FOR THE PEOPLE
Sustainability is usually synonymous with environmental impact, but it’s far broader than that. How are hotels working to sustain local communities?
From a haven in the cradle of Incan civilisation to a lodge on land owned and protected by First Nations people in Canada, Tatler explores properties that are making a meaningful impact on local communities, ensuring bright futures rooted in rich pasts.
CANADA KLAHOOSE WILDERNESS RESORT, BRITISH COLUMBIA
If you love and respect something, you’ll protect it. That’s the attitude that Canada’s Klahoose First Nation hopes to stimulate by inviting visitors to its small slice of paradise at Klahoose Wilderness Resort, which the Nation bought in 2020 and reopened in 2021. Today, it stands as a symbol of social, environmental and economic reconciliation, providing employment and healing to indigenous people.
Accessible only by boat or an hour’s seaplane ride north of Vancouver, the seven-room resort sits between the Salish Sea and a coastal forest of soaring cedar and fir trees. Here, you can experience life—and the natural world—through the lens of Canada’s indigenous people; every stay includes a guided boat tour where guests will see orcas, humpback whales, dolphins and sea lions. On-land experiences include grizzly bear viewing, guided nature tours and storytelling by First Nation elders.
Unlike the other properties in this article, Klahoose Resort isn’t linked to an organisation. But as a First Nationowned resort, Klahoose resort offers employment opportunities that are aligned with the traditions and values of the Klahoose First Nation people—from song and storytelling to crafts and conservation work—preserving it for generations to come.
PERU TITILAKA, LAKE TITICACA
Hotel Titilaka is something of a legend: known as the most exclusive hotel in the region, the Relais & Châteaux property sits on a surreal location in the Andes, right on the shores of Lake Titicaca, the birthplace of Incan civilisation. At an altitude of 3,800 metres, the lake and its environs straddle Peru and Bolivia and are home to some of the oldest communities in South America—perhaps even the world.
Aware of this unique privilege, Titilaka makes a point of being a good neighbour to these peoples, namely the Quechua, Uru and Aymara. Ninety per cent of the hotel staff are employed locally, and the majority of dishes served use ingredients bought from local markets and grown around
Lake Titicaca’s unique microclimate: think colourful varieties of native potatoes, corn, quinoa—its quinoa pancakes are a breakfast favourite—and trout fished from the lake.
Titilaka also has a partnership with the non-profit organisation Kusimayo—“happy river” in Quechua—which works to improve the living conditions of families affected by poverty and malnutrition in the southern highlands of Peru. As well as improving education and healthcare, Kusimayo works with local communities to reinforce values—regarding women, natural resources and indigenous self-worth— while helping them to grow and progress.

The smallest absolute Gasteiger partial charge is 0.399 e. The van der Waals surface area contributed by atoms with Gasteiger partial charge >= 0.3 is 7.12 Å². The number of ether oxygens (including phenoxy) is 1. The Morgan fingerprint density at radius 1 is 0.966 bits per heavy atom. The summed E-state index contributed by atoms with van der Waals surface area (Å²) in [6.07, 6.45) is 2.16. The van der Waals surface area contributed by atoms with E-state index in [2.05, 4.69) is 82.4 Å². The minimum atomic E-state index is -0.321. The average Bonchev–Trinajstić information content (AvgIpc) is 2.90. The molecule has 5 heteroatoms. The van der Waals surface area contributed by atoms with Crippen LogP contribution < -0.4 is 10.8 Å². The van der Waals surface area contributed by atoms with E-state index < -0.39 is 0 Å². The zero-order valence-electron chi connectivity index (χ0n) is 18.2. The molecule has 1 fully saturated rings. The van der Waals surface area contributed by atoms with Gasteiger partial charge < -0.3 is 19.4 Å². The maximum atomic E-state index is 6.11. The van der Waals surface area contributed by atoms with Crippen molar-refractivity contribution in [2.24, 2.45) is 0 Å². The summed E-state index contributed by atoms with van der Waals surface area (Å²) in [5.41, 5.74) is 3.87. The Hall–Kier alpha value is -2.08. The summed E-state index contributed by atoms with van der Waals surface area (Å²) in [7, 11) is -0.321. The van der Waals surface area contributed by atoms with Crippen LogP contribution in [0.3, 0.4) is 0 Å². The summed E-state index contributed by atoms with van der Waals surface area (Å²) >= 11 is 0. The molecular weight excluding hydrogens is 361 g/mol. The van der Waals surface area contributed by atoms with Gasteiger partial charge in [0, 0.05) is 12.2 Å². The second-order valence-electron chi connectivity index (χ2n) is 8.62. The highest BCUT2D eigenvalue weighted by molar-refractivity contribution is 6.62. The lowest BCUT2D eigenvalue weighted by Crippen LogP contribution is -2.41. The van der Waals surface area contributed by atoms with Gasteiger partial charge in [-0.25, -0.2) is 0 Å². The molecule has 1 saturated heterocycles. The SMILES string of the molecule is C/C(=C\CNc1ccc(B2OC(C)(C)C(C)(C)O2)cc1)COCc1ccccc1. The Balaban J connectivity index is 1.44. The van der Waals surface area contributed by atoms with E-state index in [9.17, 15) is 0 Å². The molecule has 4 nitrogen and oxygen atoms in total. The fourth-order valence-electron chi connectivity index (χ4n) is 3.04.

To support the organisation, Titilaka pledges a per guest donation.
CAMBODIA AMANSARA, SIEM REAP
A visit to Siem Reap isn’t just a holiday but a humbling lesson in history and resilience. Despite its painful and complicated past, today it is a proud and vibrant city that holds fast to Cambodian traditions. Open for over 20 years, Amansara has played a pivotal role in introducing visitors to these traditions—it even has an in-house archaeologist for guests looking to deepen their understanding of Cambodian history, particularly around Angkor Wat, which is just five kilometres away.
Back on hotel grounds, Amansara has committed a large garden to the agroecological work of Camborea, a local NGO that helps the country’s most underprivileged citizens. Villagers are employed through the partnership and awareness is raised around the need to improve seed and soil health, and the importance of food self-sufficiency and permaculture.
Disability discrimination is rife in Cambodia; according to a statement from the hotel, “In a country with a prevailing reincarnation belief system, a misconception can be that being born with significant impairments represents sins committed in a previous life.” Amansara works to counter this, offering equal opportunities to members of the community with disabilities who might otherwise struggle to find employment.
INDONESIA NIHI SUMBA, SUMBA
Sumba is the ace up Indonesia’s sleeve. This largely undeveloped
island—where wild horses dart across white sand beaches and remote tribes continue to live as their ancestors did—is just a cheeky 30-minute flight from Bali.
Nihi Sumba’s original founders established the Sumba Foundation to preserve the island’s unique culture, while supporting village-based projects that impact health, education, clean water and income generation. Guests are encouraged to tour the foundation’s facilities or go a step further and get involved in community projects during their stay, to get a first-hand glimpse of life on the island and why Nihi Sumba works so hard to protect it.
Through donations from the hotel and its guests, the foundation has spent millions of dollars on locally sourced products used to build and supply the resort, helped more than 45,000 Sumbese gain access to clean water, and helped to reduce malaria infections by up to 93 per cent, not to mention creating thousands of jobs on the island.